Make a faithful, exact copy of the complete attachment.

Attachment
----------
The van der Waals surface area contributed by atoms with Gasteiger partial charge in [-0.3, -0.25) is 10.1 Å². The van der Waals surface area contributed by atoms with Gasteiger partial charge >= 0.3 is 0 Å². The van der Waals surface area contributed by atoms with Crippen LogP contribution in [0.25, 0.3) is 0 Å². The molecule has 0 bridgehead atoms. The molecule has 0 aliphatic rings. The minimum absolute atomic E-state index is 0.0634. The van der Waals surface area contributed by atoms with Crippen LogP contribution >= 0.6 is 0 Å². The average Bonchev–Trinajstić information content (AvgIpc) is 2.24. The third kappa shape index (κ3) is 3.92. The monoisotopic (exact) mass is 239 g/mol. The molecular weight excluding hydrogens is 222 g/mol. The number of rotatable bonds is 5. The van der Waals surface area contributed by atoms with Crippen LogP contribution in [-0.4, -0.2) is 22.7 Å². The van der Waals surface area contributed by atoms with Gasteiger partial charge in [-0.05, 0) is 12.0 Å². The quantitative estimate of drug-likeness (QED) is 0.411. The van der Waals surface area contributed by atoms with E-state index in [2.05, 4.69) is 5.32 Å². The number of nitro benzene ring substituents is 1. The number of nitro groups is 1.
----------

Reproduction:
The van der Waals surface area contributed by atoms with Gasteiger partial charge in [-0.3, -0.25) is 10.1 Å². The van der Waals surface area contributed by atoms with Gasteiger partial charge >= 0.3 is 0 Å². The van der Waals surface area contributed by atoms with Crippen LogP contribution in [0.25, 0.3) is 0 Å². The molecule has 0 bridgehead atoms. The molecule has 0 aliphatic rings. The minimum absolute atomic E-state index is 0.0634. The van der Waals surface area contributed by atoms with Crippen LogP contribution >= 0.6 is 0 Å². The average Bonchev–Trinajstić information content (AvgIpc) is 2.24. The third kappa shape index (κ3) is 3.92. The monoisotopic (exact) mass is 239 g/mol. The molecular weight excluding hydrogens is 222 g/mol. The number of rotatable bonds is 5. The van der Waals surface area contributed by atoms with Crippen LogP contribution in [-0.4, -0.2) is 22.7 Å². The van der Waals surface area contributed by atoms with Gasteiger partial charge in [-0.05, 0) is 12.0 Å². The quantitative estimate of drug-likeness (QED) is 0.411. The van der Waals surface area contributed by atoms with E-state index in [2.05, 4.69) is 5.32 Å². The number of nitro benzene ring substituents is 1. The number of nitro groups is 1.